Estimated cost: $120,000.

"Autumn Prairie Morning"
Mosaic mural depicting Indiana's native prairie. Located at the security checkpoints.

Artist: Dixie Friend Gay, Houston.

Estimated cost: $101,500.

"The Cardinal Points"
Glass wall showing images of a cardinal, Indiana's state bird, as well as the grid layout of Indianapolis. Located just after the security checkpoints.

Artists: Stuart Keeler and Michael Machnic, Chicago.

Estimated cost: $105,500.

"On the Tip of Our Wings"
Lacquer panels that portray various forces in nature. Located at the security checkpoints.

Artist: Nhat Tran, Indianapolis.

Estimated cost: $97,000.

"The Glory of Sports in Indianapolis" and "A Work of Heart"
Two terrazzo floors: One depicts Indianapolis' sports traditions; the other combines references of Indiana's state song, "On the Banks of the Wabash, Far Away," with the book "The Little Prince." Both are located in the plazas that join the terminal and concourses.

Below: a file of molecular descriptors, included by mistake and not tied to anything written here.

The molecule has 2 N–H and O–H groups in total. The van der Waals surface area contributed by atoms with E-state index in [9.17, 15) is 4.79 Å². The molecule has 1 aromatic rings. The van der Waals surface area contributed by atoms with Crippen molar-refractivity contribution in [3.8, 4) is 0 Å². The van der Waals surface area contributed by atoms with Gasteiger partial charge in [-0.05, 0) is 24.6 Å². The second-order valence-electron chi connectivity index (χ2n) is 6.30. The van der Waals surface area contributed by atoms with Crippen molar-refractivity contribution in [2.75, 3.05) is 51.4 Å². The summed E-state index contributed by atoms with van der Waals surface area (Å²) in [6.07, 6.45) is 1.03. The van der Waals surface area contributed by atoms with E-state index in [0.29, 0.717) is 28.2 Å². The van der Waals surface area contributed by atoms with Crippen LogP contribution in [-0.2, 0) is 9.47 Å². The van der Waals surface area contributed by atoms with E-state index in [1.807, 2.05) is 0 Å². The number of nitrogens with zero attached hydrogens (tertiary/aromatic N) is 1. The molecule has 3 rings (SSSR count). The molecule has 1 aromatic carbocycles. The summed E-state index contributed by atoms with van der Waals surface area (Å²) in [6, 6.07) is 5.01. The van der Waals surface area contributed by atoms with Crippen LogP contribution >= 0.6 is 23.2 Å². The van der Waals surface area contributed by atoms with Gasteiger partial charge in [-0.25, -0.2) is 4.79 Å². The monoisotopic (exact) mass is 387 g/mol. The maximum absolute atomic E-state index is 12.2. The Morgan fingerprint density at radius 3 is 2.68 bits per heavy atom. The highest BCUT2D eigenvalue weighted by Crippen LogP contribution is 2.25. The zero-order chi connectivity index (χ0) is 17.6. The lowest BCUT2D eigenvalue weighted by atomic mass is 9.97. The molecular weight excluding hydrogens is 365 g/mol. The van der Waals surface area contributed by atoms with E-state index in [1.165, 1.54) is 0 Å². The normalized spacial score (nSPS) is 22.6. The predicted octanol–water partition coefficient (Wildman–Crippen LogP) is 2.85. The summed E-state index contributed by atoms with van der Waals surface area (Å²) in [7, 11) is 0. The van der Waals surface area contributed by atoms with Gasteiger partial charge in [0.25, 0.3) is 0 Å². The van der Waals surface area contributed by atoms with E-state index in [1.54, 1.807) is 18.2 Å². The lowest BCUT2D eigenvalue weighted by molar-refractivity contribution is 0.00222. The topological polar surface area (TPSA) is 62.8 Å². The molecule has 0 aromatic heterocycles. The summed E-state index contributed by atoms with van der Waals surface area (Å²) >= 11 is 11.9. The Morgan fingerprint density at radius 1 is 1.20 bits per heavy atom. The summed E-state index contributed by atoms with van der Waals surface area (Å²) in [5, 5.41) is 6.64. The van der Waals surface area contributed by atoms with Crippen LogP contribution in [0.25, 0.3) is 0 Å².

Artist: Tom Torluemke, Hammond.

Estimated cost: $149,500 (total for both works).

"Cardinalis"
A freestanding sculpture made out of a real airplane wing that serves as an homage to Orville and Wilbur Wright (Wilbur was born near Millville.). Located in the South Terminal Garden.

Artist: John van Alstine, Wells, N.Y.

Estimated cost: $170,500.

"Baggage Follies"
Train-station-style flip signs that show animations of passengers engaging in typical travel activities. Located in baggage claim.

Artist: Janet Zweig, New York.

Estimated cost: $150,500.

http://www.indystar.com/apps/pbcs.dl...=2006601180396
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  #18  
Old Posted Mar 5, 2006, 8:41 AM
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Some new renderings of the parking garage:











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  #19  
Old Posted Mar 10, 2006, 3:28 AM
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Some new renderings:















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  #20  
Old Posted Mar 10, 2006, 3:41 AM
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Wow! Now that is awesome. I can't wait to fly into IND once this monster is finished. Looks top notch. Thanks KM.